Winner of the 2006 Man Booker Prize and the National Book Critics Circle Award for Fiction for her second novel The Inheritance of Loss,
Kiran Desai is one of the most talented writers of her generation. Now available for the first time as a Grove Press paperback, Hullabaloo in the Guava Orchard
Desai’s dazzling, much-heralded debut novelis a wryly hilarious and poignant story of life, love, and family that simultaneously captures the vivid culture of the Indian subcontinent and the universal intricacies of human experience.
Sampath Chawla was born in a time of drought into a family not quite like other families, in a town not quite like other towns. After years of failure at school, failure at work, of spending his days dreaming in tea stalls, and singing to himself in the public gardens, it does not seem as if Sampath is going to amount to much. “But the world is round,” says his grandmother. “Wait and see! Even if it appears he is going downhill, he will come up on the other side. Yes, on top of the world. He is just taking the longer route.” No one believes her, until one day Sampath climbs a guava tree in search of peaceful contemplation and becomes unexpectedly famous as a holy man, sending the tiny town of Shahkot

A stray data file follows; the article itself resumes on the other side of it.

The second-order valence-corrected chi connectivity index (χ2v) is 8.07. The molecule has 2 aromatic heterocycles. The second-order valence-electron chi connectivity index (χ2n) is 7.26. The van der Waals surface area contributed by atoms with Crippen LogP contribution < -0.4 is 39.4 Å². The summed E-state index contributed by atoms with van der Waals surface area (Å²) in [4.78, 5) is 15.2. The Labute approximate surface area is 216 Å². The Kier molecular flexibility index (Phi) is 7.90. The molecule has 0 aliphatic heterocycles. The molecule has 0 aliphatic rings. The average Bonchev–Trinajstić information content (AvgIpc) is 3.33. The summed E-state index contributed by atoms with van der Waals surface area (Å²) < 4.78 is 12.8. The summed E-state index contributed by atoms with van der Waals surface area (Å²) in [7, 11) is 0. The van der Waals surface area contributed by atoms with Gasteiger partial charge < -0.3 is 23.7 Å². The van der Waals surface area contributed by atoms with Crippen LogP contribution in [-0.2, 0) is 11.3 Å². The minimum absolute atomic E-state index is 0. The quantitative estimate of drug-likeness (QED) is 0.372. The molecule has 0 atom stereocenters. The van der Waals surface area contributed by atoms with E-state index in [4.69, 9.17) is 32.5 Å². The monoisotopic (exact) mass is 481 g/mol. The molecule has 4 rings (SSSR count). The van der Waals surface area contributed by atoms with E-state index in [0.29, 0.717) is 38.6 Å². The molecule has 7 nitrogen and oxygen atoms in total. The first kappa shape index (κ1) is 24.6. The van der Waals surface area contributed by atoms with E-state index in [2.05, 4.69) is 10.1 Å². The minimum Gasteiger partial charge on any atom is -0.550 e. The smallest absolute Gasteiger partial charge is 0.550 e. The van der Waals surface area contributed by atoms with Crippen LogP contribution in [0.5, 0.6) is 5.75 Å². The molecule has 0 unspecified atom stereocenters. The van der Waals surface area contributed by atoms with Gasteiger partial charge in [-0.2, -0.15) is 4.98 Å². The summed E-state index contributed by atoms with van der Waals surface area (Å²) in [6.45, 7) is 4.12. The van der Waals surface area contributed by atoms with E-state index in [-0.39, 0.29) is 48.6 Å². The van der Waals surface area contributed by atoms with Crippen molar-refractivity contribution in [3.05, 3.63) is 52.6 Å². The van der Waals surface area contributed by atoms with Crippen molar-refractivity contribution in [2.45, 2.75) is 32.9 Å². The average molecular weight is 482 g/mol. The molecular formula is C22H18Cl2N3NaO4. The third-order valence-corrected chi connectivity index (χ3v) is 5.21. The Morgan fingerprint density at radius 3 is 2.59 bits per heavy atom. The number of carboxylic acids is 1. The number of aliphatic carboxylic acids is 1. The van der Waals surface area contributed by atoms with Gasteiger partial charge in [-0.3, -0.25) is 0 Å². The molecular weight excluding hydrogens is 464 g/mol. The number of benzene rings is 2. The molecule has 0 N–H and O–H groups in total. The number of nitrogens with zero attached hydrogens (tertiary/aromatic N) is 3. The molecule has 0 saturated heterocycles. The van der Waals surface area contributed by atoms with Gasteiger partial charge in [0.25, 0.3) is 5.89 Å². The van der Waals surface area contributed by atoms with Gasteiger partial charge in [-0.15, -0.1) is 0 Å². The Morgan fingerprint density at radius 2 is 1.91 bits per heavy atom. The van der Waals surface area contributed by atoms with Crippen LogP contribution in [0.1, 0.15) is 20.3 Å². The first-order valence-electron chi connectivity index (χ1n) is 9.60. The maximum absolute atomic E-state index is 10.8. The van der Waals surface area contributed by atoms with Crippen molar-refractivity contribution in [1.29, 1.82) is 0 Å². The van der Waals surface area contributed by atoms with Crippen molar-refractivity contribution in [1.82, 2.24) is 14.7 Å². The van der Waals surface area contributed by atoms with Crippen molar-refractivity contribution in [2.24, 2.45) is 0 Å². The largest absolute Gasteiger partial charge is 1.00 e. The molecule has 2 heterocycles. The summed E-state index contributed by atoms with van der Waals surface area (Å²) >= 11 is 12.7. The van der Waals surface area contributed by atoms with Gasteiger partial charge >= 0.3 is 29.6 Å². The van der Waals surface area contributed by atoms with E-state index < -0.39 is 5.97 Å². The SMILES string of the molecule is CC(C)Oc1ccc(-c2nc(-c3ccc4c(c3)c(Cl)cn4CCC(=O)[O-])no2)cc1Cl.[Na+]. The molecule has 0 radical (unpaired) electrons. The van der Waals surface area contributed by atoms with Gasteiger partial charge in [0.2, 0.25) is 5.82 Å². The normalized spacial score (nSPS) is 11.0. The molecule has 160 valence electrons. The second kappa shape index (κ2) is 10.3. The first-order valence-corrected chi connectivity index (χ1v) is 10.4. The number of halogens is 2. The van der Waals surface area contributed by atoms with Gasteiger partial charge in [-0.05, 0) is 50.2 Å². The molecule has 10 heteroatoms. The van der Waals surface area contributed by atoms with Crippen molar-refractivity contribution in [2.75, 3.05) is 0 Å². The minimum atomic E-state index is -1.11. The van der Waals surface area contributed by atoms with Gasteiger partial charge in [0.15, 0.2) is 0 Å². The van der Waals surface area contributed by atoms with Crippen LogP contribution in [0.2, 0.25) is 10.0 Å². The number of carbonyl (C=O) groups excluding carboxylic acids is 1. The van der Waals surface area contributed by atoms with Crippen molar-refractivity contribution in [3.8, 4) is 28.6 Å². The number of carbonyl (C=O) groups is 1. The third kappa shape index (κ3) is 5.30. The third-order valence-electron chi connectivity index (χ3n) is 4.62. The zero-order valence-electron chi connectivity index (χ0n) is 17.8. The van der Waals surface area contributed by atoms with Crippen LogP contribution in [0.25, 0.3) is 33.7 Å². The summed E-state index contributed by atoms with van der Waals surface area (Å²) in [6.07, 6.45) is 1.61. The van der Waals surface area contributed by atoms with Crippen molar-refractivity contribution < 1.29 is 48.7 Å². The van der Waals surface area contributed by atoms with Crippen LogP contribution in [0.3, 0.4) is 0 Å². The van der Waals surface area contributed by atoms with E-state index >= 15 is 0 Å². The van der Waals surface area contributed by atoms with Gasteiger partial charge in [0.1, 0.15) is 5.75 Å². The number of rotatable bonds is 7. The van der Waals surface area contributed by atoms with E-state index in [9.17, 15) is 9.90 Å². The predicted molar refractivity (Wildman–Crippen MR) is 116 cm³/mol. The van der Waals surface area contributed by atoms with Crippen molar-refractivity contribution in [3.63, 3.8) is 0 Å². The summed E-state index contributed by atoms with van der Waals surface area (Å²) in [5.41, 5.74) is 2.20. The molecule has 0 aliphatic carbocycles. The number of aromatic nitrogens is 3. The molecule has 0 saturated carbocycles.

into turmoil. A syndicate of larcenous, alcoholic monkeys terrorize the pilgrims who cluster around Sampath’s tree, spies and ice-cream vendors and profiteers descend on the town, and none of Desai’s outrageous characters goes unaffected as events spin increasingly out of control.